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Supporting information literacy and
study skills with Open Educational
Resources (OER)
Vivien Sieber & Miriam Tarron
Who has used OERs?
Open Education & OER
• MIT Open Courseware Initiative (OCI) (2002)
• Open Educational Resources UK
• JISC/HEA projects:
“W...
Advantages?
Advantages
•
•
•
•
•

Sharing and reuse
Reinventing the wheel
E-learning expensive / costs
Learn from others
24/7 online
Creative Commons
http://creativecommons.org/
•
•
•
•

Nonprofit
Increase sharing & collaboration
4 types of licence (6 com...
Attribution allows
•
•
•
•
•

Distribution
Modify, remix, derivative works
Commercial use
Must give credit for the origina...
Attribution Share Alike
• Distribution
• Modify, remix, derivative works
• Commercial use
• Must give credit for the origi...
Attribution No Derivatives
• Distribution
• Commercial use
• Must give credit for the original creation
• No derivative wo...
Attribution Non-Commercial
• Distribution
• Modify, remix, derivative works
• No commercial use
• Must give credit for the...
Attribution Non-Commercial Share Alike
• Distribution
• Modify, remix, derivative works
• No commercial use
• Must give cr...
Attribution Non-Commercial No Derivatives
• Distribution
• No modification, remix, derivative works
• No commercial use
• ...
CC - BY

Creative Commons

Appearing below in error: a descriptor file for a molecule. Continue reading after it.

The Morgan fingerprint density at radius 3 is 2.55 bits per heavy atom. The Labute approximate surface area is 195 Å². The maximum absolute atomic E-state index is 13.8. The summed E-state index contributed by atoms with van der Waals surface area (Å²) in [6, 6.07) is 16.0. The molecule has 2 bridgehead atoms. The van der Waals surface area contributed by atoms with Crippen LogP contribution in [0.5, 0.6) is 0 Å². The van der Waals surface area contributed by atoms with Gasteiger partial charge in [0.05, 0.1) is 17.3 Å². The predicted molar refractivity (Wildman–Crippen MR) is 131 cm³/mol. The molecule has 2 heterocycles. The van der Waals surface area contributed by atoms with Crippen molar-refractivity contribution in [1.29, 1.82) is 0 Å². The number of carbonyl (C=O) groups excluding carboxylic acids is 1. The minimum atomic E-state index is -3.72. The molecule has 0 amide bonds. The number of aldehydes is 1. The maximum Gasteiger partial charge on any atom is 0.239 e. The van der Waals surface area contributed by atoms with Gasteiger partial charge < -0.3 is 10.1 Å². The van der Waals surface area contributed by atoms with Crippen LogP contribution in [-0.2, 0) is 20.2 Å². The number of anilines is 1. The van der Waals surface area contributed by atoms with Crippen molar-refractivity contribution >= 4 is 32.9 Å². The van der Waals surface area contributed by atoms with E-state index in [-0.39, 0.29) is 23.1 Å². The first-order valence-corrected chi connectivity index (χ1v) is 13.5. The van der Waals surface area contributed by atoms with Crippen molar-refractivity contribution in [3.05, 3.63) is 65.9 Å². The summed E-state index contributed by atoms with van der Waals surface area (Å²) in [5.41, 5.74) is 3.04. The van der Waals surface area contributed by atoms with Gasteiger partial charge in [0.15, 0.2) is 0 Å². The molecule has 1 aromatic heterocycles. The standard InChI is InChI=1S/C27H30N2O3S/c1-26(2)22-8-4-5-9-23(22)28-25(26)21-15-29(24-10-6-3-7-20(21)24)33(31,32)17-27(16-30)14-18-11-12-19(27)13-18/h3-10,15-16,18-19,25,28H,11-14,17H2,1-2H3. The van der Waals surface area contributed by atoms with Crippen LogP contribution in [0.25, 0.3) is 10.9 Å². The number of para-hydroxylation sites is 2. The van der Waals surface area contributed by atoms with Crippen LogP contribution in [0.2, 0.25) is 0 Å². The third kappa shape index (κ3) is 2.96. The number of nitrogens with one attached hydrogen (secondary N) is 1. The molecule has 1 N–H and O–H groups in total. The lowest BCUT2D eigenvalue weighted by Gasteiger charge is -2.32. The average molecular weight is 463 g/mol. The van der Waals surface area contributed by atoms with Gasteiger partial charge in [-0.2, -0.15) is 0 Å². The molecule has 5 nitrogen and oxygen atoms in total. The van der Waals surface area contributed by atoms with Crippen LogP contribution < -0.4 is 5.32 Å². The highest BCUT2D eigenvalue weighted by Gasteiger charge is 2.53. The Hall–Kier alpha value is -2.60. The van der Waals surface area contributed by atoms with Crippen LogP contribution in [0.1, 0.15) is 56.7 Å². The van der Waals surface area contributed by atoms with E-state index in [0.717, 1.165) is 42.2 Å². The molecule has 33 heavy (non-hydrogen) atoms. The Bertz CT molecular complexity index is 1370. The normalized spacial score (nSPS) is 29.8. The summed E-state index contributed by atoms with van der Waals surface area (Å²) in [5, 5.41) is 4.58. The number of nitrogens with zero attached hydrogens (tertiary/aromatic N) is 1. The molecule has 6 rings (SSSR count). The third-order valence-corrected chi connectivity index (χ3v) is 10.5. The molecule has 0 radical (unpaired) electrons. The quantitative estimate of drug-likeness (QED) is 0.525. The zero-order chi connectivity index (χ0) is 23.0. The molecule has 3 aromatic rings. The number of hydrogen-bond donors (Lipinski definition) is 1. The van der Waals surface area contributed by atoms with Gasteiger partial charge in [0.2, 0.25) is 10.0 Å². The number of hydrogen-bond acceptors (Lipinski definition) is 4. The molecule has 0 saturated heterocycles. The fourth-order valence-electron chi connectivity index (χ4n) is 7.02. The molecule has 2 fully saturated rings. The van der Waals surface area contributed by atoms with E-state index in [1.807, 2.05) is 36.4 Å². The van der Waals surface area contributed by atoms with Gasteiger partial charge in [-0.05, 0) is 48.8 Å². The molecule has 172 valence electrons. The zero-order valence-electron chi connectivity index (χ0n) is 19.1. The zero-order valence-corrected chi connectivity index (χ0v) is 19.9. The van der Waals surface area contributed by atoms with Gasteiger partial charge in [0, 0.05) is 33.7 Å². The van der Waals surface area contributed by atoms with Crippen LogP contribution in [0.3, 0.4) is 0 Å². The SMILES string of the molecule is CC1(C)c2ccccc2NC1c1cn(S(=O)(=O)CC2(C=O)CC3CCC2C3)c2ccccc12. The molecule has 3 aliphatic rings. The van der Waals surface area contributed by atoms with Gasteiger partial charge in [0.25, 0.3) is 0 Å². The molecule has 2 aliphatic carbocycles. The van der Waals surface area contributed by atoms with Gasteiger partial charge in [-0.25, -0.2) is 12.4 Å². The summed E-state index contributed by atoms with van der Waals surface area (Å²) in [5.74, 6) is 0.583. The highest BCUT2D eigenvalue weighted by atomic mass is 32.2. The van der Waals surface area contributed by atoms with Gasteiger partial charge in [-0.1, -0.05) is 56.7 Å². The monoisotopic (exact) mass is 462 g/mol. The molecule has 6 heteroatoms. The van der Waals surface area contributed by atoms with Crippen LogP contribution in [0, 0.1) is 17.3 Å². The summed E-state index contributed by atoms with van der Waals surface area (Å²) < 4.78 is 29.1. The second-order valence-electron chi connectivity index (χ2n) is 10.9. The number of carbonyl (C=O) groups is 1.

Attribution

CC – BY - ND

Creative Commons
Attribution
No Derivatives

CC – BY - SA

Creative C...
Public Domain
• Works no longer restricted by copyright
• e.g. old collections of
o paintings, books, photographs
o Tag fo...
• Choose and agree a search term
Live search or screen grab
http://www.jorum.ac.uk
Skills Portal
• Undergraduates
• Taught Masters
• Doctoral Students
Jorum

• Download
• Stylesheet
• Create index
• Convert from Word to HTML
© University of Leicester
©University of Central Lancashire
© Open University
Evaluation?
• Criteria?
• Issues?
– Technical
– Pedagogy
– Practical
• Miriam's repurposed resource
Plagiarism
Learning Outcomes
At the end of this session you should be able to:


Recall what is meant by plagiarism



Consider dif...
What is Plagiarism?


“Plagiarism is the presentation of another person’s
work intentionally or unintentionally as if it ...
Why and how I Re-purposed
It is a good Turning point exercise to add interest
to Information Literacy (referencing) sessio...
Plagiarism?

Presentation created by University of Birmingham and adapted for University of Surrey students.
Learning Outcomes
At the end of this session you should be
able to:
•Recall what is meant by plagiarism
•Consider differen...
What is Plagiarism?